Truckers who operate their own trucks usually contract with larger companies to haul freight. Such truckers are self employed. Although one often hears the term "hiring" in speaking of entering into a contract with owner operators, legally if someone is hired he is an employee.

Fleet owners sometimes lease trucks and contract with the drivers holding the leases to haul freight for them. This practice has led to many lawsuits to determine whether certain drivers were employees or independent contractors. The courts have looked beyond the contracts to consider the actual circumstances pertaining to each driver's work and any requirements related to the truck or the haul. A few questions asked were:

  1. Does the driver have the freedom to accept or turn down hauls?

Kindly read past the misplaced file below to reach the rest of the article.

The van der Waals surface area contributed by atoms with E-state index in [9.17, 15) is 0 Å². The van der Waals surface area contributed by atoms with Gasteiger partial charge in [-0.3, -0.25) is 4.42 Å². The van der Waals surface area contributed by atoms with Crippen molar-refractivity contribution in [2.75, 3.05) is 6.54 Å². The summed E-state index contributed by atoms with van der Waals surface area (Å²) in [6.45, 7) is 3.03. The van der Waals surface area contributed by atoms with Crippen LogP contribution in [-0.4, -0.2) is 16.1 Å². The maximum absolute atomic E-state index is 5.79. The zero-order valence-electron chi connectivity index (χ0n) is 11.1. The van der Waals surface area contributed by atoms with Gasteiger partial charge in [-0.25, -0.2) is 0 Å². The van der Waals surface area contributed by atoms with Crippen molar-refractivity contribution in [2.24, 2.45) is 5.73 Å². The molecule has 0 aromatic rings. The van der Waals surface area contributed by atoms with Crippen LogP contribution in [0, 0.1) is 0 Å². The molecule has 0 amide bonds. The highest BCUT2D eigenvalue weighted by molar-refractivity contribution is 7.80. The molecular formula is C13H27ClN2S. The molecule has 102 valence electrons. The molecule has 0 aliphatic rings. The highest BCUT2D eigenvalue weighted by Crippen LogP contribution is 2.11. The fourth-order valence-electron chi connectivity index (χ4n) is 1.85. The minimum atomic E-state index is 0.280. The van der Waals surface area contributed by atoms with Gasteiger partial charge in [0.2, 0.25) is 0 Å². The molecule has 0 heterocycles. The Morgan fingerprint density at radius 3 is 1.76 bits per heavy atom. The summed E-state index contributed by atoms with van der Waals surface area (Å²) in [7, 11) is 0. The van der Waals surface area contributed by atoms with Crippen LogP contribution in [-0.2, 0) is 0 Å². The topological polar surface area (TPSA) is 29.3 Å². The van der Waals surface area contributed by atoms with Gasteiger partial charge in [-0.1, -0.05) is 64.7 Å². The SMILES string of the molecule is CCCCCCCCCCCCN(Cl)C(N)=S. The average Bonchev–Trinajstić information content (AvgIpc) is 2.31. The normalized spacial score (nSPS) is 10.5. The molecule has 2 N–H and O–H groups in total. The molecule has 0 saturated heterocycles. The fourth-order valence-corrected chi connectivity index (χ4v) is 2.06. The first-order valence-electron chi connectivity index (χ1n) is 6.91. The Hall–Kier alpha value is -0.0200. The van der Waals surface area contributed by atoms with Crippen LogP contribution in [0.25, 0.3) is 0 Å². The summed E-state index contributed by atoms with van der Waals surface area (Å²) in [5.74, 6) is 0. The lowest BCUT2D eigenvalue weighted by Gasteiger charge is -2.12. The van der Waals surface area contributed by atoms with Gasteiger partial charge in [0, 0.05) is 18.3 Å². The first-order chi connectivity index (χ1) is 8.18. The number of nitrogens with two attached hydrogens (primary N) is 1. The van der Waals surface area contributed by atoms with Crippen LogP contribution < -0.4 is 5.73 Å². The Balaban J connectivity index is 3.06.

2. Is the leased truck marked with the fleet owner's logo or colors?
  3. Who pays for the fuel?
  4. Does the driver determine, within federal regulations, when to drive and when to rest?
  5. Who determines the route?
  6. Who chooses where the driver buys his fuel?
  7. Who maintains insurance policies on the truck?
  8. Who determines what company will provide insurance coverage?
  9. Who determines when, where and how repairs and maintenance on the truck will be performed?
  10. Does the driver have all required federal permits to be a business owner in the trucking industry?
  11. Can the driver determine his own substitute driver if one is needed?
  12. Can the driver use the leased vehicle to haul loads for other companies?
  13. Does the company require the driver to wear company uniforms when hauling loads for that company?
  14. Does the company pay hourly rates to the driver at any time?
  15. Is all work performed by the driver to the benefit of the company that leased the truck to him?
  16. Is there a collective bargaining agreement that includes the driver?
  17. Does the driver receive W-2 forms from the company?
  18. What are the conditions surrounding the termination of the lease agreement?